Arduino Gameboy Cartridge?

So @uXe you did it!?! :open_mouth:

I did get the FPGA ‘soft core’ to run Arduino code, yes - but only in a very experimental / minimal way so far… there is some work being done on improving the implementation, could also be beneficial to jump to one of the already supported boards that can already emulate a beefier Arduino:

Should be receiving my GBA breakout cart PCBs from China in a few days, and can finally pick-up where I left off with this Arduboy-on-a-GBA-cart idea!


Just to say, I can’t help with this because I have no idea how. But I love this idea and I think its great you are doing it!


I don’t know what this is because I can’t read japanese, but it looks like something:


出ます! - either ‘to announce’, ‘to appear’ or ‘to come out’.
(This is a really tricky verb with about 20 different meanings.)

技術書典 - technical book celebration (or possibly technical book law)

So I’m pressuming that part means either:

  • “It’s coming out! Documentation manual.”
  • “Announcement! Documentation manual.”

Technical manual 6 | average/common/ordinary

Result situation : winning/being selected

Constructing a Game Boy cardtridge
(More literally a Game Boy “casette”.)


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It has a ‘draw kanji’ feature and ‘find kanji by radical’ feature.

I asked, and it is a book about a flash cart, it seems to be running a bluetooth chipset, I asked for more info but didn’t get any. But basically I think it is exactly our concept.

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…breakout PCBs finally arrived on the slow boat from China, and just getting the initial GBA cart emulation running has been a lot more challenging than I had expected - but after several painful days I have thoroughly learned a valuable lesson: “Don’t do asynchronous edge detection, ever. Remember: Keep It Synchronous, Stupid.” (from

Here is the code so far, that lets the FPGA act as a GBA cart (needs further optimisation):

…next comes talking to the Arduino! :wink:


Wow awesome fire demo I used to think these kinds of procedural animations were the coolest thing ever back in the days of VGA graphics.

I think someone mentioned even if an FPGA is needed that an MCU might directly be able to talk to the GBA?

Either way this is such amazing work!

EDIT: Does it have sound and button input functions?


The GBA can act as an SPI master or slave through the multiplayer serial cable connector. 8bits or 32bits transfers at 256KHz or 2Mbit/s

If the GBA acts as slave the transfer clock is provided by the other device.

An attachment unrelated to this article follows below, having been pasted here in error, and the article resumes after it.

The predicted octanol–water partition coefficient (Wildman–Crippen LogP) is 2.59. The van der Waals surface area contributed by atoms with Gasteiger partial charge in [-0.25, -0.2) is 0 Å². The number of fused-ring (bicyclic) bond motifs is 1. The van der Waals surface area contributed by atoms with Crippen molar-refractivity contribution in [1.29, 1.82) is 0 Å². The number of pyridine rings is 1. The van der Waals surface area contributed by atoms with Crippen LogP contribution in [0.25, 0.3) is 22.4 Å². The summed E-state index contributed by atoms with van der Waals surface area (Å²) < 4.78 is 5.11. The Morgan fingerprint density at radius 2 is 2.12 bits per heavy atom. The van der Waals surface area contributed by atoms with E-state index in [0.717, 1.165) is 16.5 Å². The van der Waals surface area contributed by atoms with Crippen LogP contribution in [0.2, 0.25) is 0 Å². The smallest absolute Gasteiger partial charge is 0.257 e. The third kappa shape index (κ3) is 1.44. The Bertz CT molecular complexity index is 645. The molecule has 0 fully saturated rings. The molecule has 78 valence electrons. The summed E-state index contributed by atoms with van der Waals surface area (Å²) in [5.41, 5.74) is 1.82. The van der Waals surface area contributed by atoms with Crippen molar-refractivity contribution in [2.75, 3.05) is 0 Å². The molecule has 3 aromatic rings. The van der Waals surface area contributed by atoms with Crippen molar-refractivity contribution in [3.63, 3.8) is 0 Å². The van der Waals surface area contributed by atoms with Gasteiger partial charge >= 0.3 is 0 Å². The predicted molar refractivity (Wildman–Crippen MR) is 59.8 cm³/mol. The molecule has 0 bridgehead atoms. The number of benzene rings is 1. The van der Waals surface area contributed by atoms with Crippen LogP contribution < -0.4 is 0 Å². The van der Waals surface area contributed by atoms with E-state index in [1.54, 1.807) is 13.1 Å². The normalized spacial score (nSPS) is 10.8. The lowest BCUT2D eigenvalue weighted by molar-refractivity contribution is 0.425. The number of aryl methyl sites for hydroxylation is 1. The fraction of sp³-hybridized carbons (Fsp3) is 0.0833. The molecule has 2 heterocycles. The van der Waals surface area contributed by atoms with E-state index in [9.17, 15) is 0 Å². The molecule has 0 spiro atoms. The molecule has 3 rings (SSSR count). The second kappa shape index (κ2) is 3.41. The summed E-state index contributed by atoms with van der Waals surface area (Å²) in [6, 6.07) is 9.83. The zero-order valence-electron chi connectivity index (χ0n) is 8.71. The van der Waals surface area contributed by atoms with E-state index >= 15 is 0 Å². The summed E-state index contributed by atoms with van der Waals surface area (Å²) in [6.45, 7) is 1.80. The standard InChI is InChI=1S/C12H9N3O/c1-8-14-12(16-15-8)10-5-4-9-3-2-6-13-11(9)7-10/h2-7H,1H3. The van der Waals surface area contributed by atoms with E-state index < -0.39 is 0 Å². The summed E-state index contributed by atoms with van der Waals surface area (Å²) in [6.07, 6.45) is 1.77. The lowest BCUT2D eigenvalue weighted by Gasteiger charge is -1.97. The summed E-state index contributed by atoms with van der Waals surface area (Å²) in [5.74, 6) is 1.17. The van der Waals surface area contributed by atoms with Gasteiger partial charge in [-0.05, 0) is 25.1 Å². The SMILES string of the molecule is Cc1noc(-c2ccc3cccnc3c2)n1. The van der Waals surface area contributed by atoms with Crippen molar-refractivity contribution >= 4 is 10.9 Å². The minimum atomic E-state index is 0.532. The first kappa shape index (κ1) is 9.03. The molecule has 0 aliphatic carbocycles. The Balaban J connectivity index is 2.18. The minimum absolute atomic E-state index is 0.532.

It’s also possible to use the serial connector as 4 GPIOs and bit-bang stuff in or out with the GBA CPU directly.

You can even boot the GBA off the serial port, without a game cartridge. Then start sending SPI data…

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That is so freaking interesting!!!

True - the same site warns to only expect ‘stable’ communication at 256Kbit/s though, and having the Arduboy in a self-contained cart also feels nicer than something hanging off the link port? :slight_smile:

Have made good progress this weekend (it’s actually a little too fast(!) because I’m using an STM32 here to avoid the need to level-shift):


Those are just Nintendo’s recommendations because of cheap 3rd party crappy or too long link cables & dirty connectors.

I’ve done 2Mbit/s over a 3 foot long link cable just fine but the 2Mbit/s mode is intended for accessories without a cable. So if it’s short enough it’ll work. We can probably go higher than 2Mbit/s if the CPU is watching the IO port in a tight loop. Interrupt latency is pretty high on the GBA.

If the GBA is set to 32bits slave, the MCU master can (has to) send 4x 8bits transfers before the GBA gets an interrupt / IO register shows that the data transfer is done.

Which can help deal with the amount of data but the MCU code has to be modified to always do 4 transfers.

…buttons are GO!


sound is next…


…it does now :wink:


Amazing! Is there a way to get my hands on one of these?

Code is here:

Has been quite a road just to get this far, coding for three separate platforms (GBA / FPGA / STM32) to make it all work together! :sweat_smile:

The way the sound works for now is by passing a 16-bit ‘word’ to the GBA through the Arduboy2 display() function to control one of the GBA’s square-wave channels - the upper 4 bits of the word are for volume / mute, and the lower 11 bits are for frequency. The GBA button states are encoded into the address when this word is requested - so, the FPGA always returns the same sound data for any request in this address range, but captures the button states out of the lower address bits and sends them to 6 input pins on the STM32.

Ended up using a 3.3V STM32 because I was having issues detecting edges properly when shifting down from 5V into the FPGA… so, the Arduboy2 library is stripped back quite a lot to make it run on a different microcontroller - but this is going to be necessary anyway if the plan for the cart is to use some IoT microcontroller?

Arduboy2 has become very platform-specific and ‘unportable’ though… this section of the Sprites function will need to be translated from AVR assembly before a lot of games will work:


Going to depend if this actually materialises into a design that gets produced?



For a quick port, you can use the SpritesB class code in place of the Sprrites class code. SpritesB has no assembly code.


@uXe, be careful if the size of int isn’t 16 on your platform though.

Both Sprites and SpritesB have a buffer overrun bug that only becomes aparent when int is larger than 16 bits.

I had to fix this for my port of Arduboy2 to the Pokitto (which is still a WIP):

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Thanks for the tips @MLXXXp & @Pharap! Sprites working now (and a quick demo of switching the scaling on/off using the shoulder buttons):